No matter how it’s written up these days, legislation just isn’t sexy. It doesn’t have an elegant and simple interface like Apple-sexy does, it doesn’t create an emotional connection but it should because it affects so many ordinary me and yous. Legislation is, in this country and in my opinion and for the most part, exclusive.
It gives me ‘brain freeze’ (sphenopalatine ganglioneuralgia), that abrupt change in temperature in the tissue at the roof of my mouth that causes the blood vessels to quickly swell in an effort to warm the area back up. It seems harmless enough and it happens. But in this context, it might just be long enough for a legislative decision to be made that will affect me without my input.
Legislation and policy writing “ought to connect to our lives, hopefully not in a fear-based way, yet one that we can understand.” When you access legislation here in NZ you’re confronted with a wall of the best laid out content management systems there are as if that might somehow justify the government-spending it takes to exclude ordinary me and you from understanding what a piece of legislation might mean to us. You see to me, legislation isn’t just about hitting us in our heads, it’s about hitting us in our hearts too.
“There ought to be an emotional connection to information because it’s been devised from issues that affect us. That information then needs to be connected to choices, needs to be connected to a range of options, directions that we might go to trade-offs, benefits.
And in the end, we need to be presented with a clear point of action. We need to connect the information always with the action, and then that action feeds back into different information, and it creates, of course, a feedback loop.” – Thomas Goetz
It seems like there’s only one loop going on in the scenarios around New Zealand at the moment. The korereo (talk) between Government and the big end of town. Hardly transparent and to me, rightly or wrongly interpreted, has the ‘feel’ of an exclusive behaviour.
To have a broader understanding of what we’re looking at, I draw your attention to what I consider are two important back stories. They’re sort of like the lensometer aka a focimeter. It’s an eye instrument. In its field, they’re mainly used to verify the correct prescription in a pair of eye-glasses, in the lens.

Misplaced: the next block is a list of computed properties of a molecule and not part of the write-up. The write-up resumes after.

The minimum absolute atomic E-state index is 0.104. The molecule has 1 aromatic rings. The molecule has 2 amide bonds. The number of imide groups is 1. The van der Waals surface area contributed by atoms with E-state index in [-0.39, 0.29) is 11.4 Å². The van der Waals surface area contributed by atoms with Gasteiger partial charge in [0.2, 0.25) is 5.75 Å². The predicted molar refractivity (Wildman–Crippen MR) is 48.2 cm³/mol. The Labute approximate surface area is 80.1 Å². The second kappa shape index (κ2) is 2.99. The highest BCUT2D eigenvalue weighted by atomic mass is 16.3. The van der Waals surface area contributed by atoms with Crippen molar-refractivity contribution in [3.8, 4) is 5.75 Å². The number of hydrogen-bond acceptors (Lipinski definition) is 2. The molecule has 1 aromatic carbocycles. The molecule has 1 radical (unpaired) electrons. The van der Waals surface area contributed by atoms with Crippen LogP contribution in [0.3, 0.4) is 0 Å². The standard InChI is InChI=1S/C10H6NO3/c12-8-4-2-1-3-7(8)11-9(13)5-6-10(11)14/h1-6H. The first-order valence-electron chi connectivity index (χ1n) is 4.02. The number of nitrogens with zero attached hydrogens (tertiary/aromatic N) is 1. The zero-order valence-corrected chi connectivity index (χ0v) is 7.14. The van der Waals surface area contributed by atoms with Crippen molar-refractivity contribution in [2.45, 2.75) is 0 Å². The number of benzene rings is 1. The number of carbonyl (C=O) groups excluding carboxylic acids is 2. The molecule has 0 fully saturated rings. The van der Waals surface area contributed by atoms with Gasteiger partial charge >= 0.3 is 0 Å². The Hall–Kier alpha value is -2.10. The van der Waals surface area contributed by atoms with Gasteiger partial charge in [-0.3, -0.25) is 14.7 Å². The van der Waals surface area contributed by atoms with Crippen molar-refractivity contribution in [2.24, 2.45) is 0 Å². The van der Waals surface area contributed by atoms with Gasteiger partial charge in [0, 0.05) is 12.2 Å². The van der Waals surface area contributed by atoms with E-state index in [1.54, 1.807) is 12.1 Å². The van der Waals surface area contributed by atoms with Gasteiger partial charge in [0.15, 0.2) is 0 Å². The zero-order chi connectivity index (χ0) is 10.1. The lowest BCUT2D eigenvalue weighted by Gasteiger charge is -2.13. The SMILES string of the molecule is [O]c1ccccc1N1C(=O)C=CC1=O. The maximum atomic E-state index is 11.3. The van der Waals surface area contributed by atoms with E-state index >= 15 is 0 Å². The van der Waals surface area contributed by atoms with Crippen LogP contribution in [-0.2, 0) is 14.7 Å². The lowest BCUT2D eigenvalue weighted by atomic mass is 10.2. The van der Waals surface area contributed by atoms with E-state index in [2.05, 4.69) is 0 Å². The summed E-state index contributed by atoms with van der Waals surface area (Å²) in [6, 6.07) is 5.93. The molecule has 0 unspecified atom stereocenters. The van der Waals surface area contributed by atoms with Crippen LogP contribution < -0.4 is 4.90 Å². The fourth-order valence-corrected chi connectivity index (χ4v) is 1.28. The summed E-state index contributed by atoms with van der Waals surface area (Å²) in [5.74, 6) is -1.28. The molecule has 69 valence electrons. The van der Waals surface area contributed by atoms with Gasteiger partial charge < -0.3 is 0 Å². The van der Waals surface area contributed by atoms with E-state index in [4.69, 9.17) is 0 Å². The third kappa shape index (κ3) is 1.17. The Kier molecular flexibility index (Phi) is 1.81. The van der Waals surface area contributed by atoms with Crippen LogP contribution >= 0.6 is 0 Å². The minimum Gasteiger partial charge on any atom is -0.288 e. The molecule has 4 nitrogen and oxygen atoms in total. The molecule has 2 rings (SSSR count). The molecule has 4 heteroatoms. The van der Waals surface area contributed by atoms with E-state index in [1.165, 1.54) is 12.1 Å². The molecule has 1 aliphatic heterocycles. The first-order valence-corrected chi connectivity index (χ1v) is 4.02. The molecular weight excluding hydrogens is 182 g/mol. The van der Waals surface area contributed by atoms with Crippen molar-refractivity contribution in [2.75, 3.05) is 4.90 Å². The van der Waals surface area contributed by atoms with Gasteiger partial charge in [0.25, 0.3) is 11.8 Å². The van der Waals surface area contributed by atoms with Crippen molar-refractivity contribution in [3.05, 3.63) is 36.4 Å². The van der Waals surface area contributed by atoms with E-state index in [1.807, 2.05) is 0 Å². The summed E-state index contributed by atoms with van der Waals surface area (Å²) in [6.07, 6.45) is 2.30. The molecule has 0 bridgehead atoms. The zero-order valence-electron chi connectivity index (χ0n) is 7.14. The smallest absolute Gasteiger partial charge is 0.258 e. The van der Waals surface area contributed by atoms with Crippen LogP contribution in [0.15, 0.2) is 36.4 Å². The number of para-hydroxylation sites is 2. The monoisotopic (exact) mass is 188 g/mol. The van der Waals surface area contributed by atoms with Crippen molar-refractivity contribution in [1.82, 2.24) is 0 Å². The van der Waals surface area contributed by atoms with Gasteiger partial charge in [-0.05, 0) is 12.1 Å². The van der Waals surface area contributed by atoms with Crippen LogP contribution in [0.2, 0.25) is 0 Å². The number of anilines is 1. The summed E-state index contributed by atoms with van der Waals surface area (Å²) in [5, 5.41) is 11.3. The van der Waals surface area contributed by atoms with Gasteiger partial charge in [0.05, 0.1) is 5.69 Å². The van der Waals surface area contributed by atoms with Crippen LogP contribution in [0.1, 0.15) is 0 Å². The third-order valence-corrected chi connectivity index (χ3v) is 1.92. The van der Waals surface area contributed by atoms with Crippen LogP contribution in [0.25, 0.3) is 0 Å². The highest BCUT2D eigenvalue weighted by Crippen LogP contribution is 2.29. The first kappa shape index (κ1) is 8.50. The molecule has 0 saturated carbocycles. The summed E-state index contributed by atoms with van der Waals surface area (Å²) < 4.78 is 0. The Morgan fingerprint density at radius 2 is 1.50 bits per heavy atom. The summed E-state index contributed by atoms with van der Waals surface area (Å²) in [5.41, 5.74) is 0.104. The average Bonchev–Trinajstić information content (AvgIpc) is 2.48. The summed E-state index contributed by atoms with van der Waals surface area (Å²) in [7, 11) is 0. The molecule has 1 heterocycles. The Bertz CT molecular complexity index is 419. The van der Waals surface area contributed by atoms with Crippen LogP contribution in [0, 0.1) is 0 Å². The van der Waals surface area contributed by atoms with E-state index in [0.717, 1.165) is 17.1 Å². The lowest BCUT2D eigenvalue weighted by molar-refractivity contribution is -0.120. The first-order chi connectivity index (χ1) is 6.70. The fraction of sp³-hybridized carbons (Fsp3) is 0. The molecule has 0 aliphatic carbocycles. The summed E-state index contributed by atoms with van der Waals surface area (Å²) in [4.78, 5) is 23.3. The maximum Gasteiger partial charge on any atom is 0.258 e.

The Petroleum Act 1937
“The understanding at 1937 was that the owners of the surface of the land also owned all to be found on or under it. There was no statutory assertion of Crown ownership of petroleum and mineral gases ‘wherever they might lie’. The Crown had property in petroleum found under Crown lands just as private landowners did in minerals, including petroleum, in the lands owned by them.
The Crown’s statutory powers with regard to oil were concerned with issues of management rather than ownership,and applied until 1919 only to land within its ownership. Even after 1919, statute prohibited only prospecting on private land without the appropriate licence issued by the Minister of Mines.”
The Crown Minerals Act 1991
The Crown owns the in-ground petroleum resource and any company wanting to prospect, explore or mine petroleum in New Zealand must obtain a permit from New Zealand Petroleum & Minerals under the Crown Minerals Act 1991. This includes petroleum on the New Zealand continental shelf and Coal Seam Gas. The Crown Minerals Act 1991 governs the allocation of rights to and the management of all petroleum in its natural state.”
In my next blog we’ll zero in, looking at the Permits. Specifically, those held by Tag Oil, here in my part of the world, Hawke’s Bay.
This is 2 of 2 blogs around this subject :: Previous Blogs: 1. A Frack’in Flash in the Pan
1. Paper: NZ History Net: Te Tiritio o Waitangi: The Treaty of Waitangi by Prof. Hugh Kawharu 2. Free Download – Jeremy Leggett: The Winning of The Carbon War